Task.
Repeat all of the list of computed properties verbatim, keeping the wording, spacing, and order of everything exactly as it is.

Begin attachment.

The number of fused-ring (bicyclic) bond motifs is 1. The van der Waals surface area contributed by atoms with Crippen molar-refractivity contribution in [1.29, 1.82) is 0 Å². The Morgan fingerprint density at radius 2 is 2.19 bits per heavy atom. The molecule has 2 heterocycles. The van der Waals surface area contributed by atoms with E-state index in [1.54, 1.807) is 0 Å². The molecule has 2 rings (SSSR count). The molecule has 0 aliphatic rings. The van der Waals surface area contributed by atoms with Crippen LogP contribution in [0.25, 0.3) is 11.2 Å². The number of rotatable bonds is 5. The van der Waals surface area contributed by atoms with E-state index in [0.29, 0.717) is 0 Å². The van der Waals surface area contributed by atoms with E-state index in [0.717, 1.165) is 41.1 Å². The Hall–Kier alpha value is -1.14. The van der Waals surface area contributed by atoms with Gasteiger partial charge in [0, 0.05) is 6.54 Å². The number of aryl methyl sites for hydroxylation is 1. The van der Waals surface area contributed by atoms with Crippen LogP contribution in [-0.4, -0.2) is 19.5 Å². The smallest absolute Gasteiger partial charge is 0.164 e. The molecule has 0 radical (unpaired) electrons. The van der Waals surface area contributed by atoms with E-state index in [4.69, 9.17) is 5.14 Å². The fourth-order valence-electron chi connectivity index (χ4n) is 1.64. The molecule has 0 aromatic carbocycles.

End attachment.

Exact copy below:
The number of fused-ring (bicyclic) bond motifs is 1. The van der Waals surface area contributed by atoms with Crippen molar-refractivity contribution in [1.29, 1.82) is 0 Å². The Morgan fingerprint density at radius 2 is 2.19 bits per heavy atom. The molecule has 2 heterocycles. The van der Waals surface area contributed by atoms with E-state index in [1.54, 1.807) is 0 Å². The molecule has 2 rings (SSSR count). The molecule has 0 aliphatic rings. The van der Waals surface area contributed by atoms with Crippen LogP contribution in [0.25, 0.3) is 11.2 Å². The number of rotatable bonds is 5. The van der Waals surface area contributed by atoms with E-state index in [0.29, 0.717) is 0 Å². The van der Waals surface area contributed by atoms with E-state index in [0.717, 1.165) is 41.1 Å². The Hall–Kier alpha value is -1.14. The van der Waals surface area contributed by atoms with Gasteiger partial charge in [0, 0.05) is 6.54 Å². The number of aryl methyl sites for hydroxylation is 1. The van der Waals surface area contributed by atoms with Crippen LogP contribution in [-0.4, -0.2) is 19.5 Å². The smallest absolute Gasteiger partial charge is 0.164 e. The molecule has 0 radical (unpaired) electrons. The van der Waals surface area contributed by atoms with E-state index in [4.69, 9.17) is 5.14 Å². The fourth-order valence-electron chi connectivity index (χ4n) is 1.64. The molecule has 0 aromatic carbocycles.